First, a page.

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I have copied downloaded deb package when installing software from software center or terminal. Is it possible to make a single package instead of multiple package. Exp: Thunder bird have 3 package when i download it. Now i want to make standalone package.

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up vote 3 down vote accepted

Not without re-packaging everything with dpkg-deb at the least (and that's not easy as tar).

I recommend you tar or zip up all the debs, extract them to a single directory, then cd into it and simply run sudo dpkg -i *.deb to install them all (dpkg will resolve the dependencies automatically as long as they are all present).

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I did before as you said. But i want to make a single deb. – ScareCrow Jul 12 '12 at 23:48
@ScareCrow, not possible. This is the best you can do. – psusi Jul 13 '12 at 1:22
I think its better to install all the package by dpkg instead of making bundle. Thanks. – ScareCrow Jul 13 '12 at 15:26

It's difficult to define precisely what the dependencies are. If there are three packages for Thunderbird on one machine, there might be a different number of dependencies to install on a different machine, unless you're considering adding together all of several thousand possible packages.

The thing is, each package has lots of dependencies. Some are already installed, and some aren't. So the package manager determines which ones aren't already installed and installs them--and those are the only ones it bothers mentioning to you, even though there are actually many more. Naturally, the list will vary from machine to machine depending on the other software installed.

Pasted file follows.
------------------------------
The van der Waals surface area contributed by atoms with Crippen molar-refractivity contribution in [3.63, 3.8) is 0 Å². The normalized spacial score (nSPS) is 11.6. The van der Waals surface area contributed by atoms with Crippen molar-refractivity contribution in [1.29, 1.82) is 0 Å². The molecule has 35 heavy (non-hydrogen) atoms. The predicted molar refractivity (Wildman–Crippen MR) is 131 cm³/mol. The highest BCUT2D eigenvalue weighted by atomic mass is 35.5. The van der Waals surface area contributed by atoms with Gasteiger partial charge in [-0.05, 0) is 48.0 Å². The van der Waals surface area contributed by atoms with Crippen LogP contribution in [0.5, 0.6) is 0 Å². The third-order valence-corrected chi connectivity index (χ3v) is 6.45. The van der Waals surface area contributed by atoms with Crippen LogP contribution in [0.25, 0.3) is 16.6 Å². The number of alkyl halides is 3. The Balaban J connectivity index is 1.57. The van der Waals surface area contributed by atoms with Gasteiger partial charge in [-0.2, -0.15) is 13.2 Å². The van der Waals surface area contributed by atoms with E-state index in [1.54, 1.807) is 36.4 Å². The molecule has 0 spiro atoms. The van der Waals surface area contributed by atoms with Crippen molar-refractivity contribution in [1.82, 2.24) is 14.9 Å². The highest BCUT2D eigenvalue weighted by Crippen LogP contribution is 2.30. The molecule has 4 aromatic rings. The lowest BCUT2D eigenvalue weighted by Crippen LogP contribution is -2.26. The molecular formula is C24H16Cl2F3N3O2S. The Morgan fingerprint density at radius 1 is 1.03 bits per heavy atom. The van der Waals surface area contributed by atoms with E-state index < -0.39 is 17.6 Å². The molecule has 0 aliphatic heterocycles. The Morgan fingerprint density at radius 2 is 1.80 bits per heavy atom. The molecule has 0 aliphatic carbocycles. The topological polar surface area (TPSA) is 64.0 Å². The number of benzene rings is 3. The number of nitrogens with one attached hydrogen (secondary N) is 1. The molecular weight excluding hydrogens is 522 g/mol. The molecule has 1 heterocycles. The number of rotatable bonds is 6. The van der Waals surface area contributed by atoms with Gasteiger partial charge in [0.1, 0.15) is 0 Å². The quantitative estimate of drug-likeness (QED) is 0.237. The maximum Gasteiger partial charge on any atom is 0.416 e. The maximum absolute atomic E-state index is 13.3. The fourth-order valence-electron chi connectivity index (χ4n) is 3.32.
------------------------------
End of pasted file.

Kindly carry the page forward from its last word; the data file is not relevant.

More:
You can reduce the possible number of dependencies to be separately installed by bundling some things together (at the cost of wasted space on machines that already have some of the bundled software), but you can't eliminate it.

Another issue is that sometimes a single source package is split up into several binary packages. Again, this is for greater efficiency. Perhaps you might not want to install all of a program. Or there might be some parts that are platform-independent and don't need to be built separately for different types of machines.

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I try to install these package with sudo dpkg -i *.*deb some time it fail to install because dependency problem then i fix it with sudo apt-get -f install and copy all dependent file and put it in desire folder. So now dependency problem are less. – ScareCrow Jul 12 '12 at 23:52
Unless you're using a machine without a network connection, you should prefer to install software using a package manager such as aptitude instead of installing .debs directly. If you can't do so, you'll have to handle dependencies manually. Ubuntu is crippled without an internet connection. – Scott Severance Jul 13 '12 at 4:49

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